Read the fine print on every app you download and install, folks.

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Apple Notifies Developers of Tax and Pricing Changes in Some Foreign App Stores

Apple on Wednesday began sending out emails to let developers know of changes to the price of App Store apps in several countries, owing to regional adjustments in value added tax (via 9to5Mac).

Apple told developers that since January 1 it had been collecting taxes on the sale of apps and in-app purchases in Armenia, Belarus, Turkey, Saudi Arabia, and United Arab Emirates.

The new policy means Apple is administering collection and remittance of tax to authorities at a rate of 20 percent in Armenia and Belarus; 5 percent in Saudi Arabia; 18 percent in Turkey; and 5 percent in United Arab Emirates. Meanwhile, in Switzerland, existing tax collections dropped from 8 percent to 7.7 percent.

Apple also announced price updates this week for the following countries: Czech Republic, where prices will decrease for apps and in-app purchases (excluding auto-renewable subscriptions); India, where prices will decrease for apps and in-app purchases (including auto-renewable subscriptions); and Turkey, Nigeria, Belarus, and Armenia, where prices will increase for apps and in-app purchases (excluding auto-renewable subscriptions).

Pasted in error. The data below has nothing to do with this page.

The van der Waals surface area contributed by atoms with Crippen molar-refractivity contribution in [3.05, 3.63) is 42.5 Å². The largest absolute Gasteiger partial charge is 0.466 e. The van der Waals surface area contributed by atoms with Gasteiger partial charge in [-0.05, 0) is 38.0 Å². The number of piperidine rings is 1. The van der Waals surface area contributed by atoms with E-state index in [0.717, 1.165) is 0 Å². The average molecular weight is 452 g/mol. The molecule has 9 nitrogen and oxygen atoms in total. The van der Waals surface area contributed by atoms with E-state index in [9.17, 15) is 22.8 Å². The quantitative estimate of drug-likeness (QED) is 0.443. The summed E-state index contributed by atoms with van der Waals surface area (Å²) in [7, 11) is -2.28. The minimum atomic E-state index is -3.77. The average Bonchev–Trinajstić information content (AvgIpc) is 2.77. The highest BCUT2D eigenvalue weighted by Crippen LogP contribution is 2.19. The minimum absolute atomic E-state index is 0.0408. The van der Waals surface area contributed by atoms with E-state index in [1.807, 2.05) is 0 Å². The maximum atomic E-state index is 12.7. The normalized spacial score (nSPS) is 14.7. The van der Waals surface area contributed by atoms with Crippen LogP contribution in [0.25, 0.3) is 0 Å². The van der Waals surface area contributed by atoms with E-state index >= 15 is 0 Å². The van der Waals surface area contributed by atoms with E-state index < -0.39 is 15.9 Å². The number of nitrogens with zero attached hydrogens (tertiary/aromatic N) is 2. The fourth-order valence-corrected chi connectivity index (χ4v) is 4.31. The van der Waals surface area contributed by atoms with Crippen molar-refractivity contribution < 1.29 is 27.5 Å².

As expected, App Store developer proceeds will be adjusted and calculated based on the new tax prices. In addition to the tax and price change notices, Apple reminded developers they can adjust subscription pricing at any time to preserve prices for existing customers. Using iTunes Connect, developers can also check new prices in the Pricing and Availability section of My Apps.

Tags: App Store, tax

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AppleInsider Podcast interviews Scott Harkins of Honeywell, talks about Tim Cook’s response to iPhone batteries, foreign cash

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This week on the AppleInsider podcast, Victor and Mike talk about batteries, foreign cash repatriation, and Scott Harkins of Honeywell joins to talk about Lyric and HomeKit home security.
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China reportedly plans to block access to foreign cryptocurrency exchanges

Bloomberg reports that China is cracking down hard on cryptocurrency activity in the country by plotting to block domestic access to foreign exchanges and platforms that allow for centralized trading. That’s worrying news for crypto enthusiasts in China, who have already seen local exchanges being shut down entirely towards the end of 2017. The country is known to house the largest community of Bitcoin mining operations worldwide. According to Bloomberg’s sources, peer-to-peer transactions won’t be policed, but any organizations that facilitate market-making, settlement, and clearing services for centralized trading will be targeted by local authorities. The news follows reports and…

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Uber remotely locked PCs in foreign offices to thwart investigators

We all know by now that Uber has some shady practices when it comes to law enforcement. Today, Bloomberg reported that the ride-hailing startup has a program called Ripley, which is designed to thwart local police and government investigators that ra…